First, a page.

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The greater metropolitan area contains about 18 million people, some houses in highrise apartments but many living in low, often owner-built, houses.

Greater São Paulo has about the same population — 18 million — as Shanghai and, like the Chinese megacity, it wants to be a First World leader. Brazilians, however, may have lived under dictators in the past, but no one has ever wielded the power that is necessary to change a city the way Shanghai is currently razing, building and reorganizing in order to convert 35 per cent of its area into green space. In São Paulo, fifteen per cent of new development in São Paulo is slated for green spaces (along with 20 per cent for roads and services) but the rule is more honored in theory than in practice, even in legal developments. All bets are off when it comes to favelas, those clusters of tiny, thrown-together houses built illegally. Indeed, a report on environmental conditions around São Paulo says that 65 per cent of the city’s 200,000 substandard dwellings — which house more than a million people — are built on land which had been supposed to be saved for green space.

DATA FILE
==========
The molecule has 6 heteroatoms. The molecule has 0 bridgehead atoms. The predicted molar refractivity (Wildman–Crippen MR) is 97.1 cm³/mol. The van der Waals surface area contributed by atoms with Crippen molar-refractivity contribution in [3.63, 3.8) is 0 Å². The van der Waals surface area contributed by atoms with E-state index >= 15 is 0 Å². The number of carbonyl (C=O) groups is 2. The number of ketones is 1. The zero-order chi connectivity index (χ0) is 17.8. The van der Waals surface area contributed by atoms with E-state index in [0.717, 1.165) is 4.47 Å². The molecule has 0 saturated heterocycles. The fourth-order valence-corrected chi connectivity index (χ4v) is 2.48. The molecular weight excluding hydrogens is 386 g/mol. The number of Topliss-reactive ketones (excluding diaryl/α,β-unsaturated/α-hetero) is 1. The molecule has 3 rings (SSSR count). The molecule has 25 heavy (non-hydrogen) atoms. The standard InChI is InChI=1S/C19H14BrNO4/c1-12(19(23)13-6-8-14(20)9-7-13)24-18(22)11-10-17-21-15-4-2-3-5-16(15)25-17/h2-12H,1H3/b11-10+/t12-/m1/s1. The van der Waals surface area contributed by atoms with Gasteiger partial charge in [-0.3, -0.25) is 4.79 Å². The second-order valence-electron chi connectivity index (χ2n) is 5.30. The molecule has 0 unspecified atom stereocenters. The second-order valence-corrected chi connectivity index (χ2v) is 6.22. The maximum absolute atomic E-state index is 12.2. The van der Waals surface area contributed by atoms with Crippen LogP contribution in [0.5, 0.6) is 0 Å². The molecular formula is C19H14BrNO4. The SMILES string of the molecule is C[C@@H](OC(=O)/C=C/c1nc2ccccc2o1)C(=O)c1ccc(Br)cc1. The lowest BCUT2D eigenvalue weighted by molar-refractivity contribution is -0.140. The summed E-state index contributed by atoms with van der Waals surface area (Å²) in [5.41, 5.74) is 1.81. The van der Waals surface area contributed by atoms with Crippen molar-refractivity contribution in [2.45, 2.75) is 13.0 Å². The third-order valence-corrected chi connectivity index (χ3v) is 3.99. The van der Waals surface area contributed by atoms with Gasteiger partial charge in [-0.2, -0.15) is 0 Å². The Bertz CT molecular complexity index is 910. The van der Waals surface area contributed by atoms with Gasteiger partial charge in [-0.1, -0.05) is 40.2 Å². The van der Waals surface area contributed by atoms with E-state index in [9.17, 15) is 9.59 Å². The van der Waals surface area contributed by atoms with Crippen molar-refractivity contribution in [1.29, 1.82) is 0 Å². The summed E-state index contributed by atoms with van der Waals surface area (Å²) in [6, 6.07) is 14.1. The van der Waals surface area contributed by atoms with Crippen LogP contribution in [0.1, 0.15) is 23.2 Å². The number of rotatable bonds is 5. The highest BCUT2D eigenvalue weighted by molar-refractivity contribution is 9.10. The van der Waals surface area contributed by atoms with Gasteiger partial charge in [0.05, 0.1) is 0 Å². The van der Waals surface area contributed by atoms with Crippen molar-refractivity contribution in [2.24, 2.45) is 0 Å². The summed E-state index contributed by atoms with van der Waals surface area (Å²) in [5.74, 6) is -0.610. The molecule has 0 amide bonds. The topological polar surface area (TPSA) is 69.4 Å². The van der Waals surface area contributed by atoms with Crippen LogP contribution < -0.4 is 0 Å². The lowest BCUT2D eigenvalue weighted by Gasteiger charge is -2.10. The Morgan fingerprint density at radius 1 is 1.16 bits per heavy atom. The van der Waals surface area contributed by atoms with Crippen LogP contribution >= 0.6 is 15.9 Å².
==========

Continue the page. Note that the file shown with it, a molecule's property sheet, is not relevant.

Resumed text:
That doesn’t mean, though, that Paulistanos don’t care profoundly about where they live. The wealthy build luxurious apartment complexes set amid smooth lawns and gorgeous flowers. Almost everyone else seems to work furiously to have a small place to call their own, frequently built one Sunday at a time on lots with no more than a five meter frontage. The streets often wind around haphazardly, indicating that no planner oversaw the subdividing of the land, while sewer, water and electric connections may be inadequate. But frequently a flower box or a cosseted jacaranda tree in magnificent purple bloom will be visible inside the protective iron fence.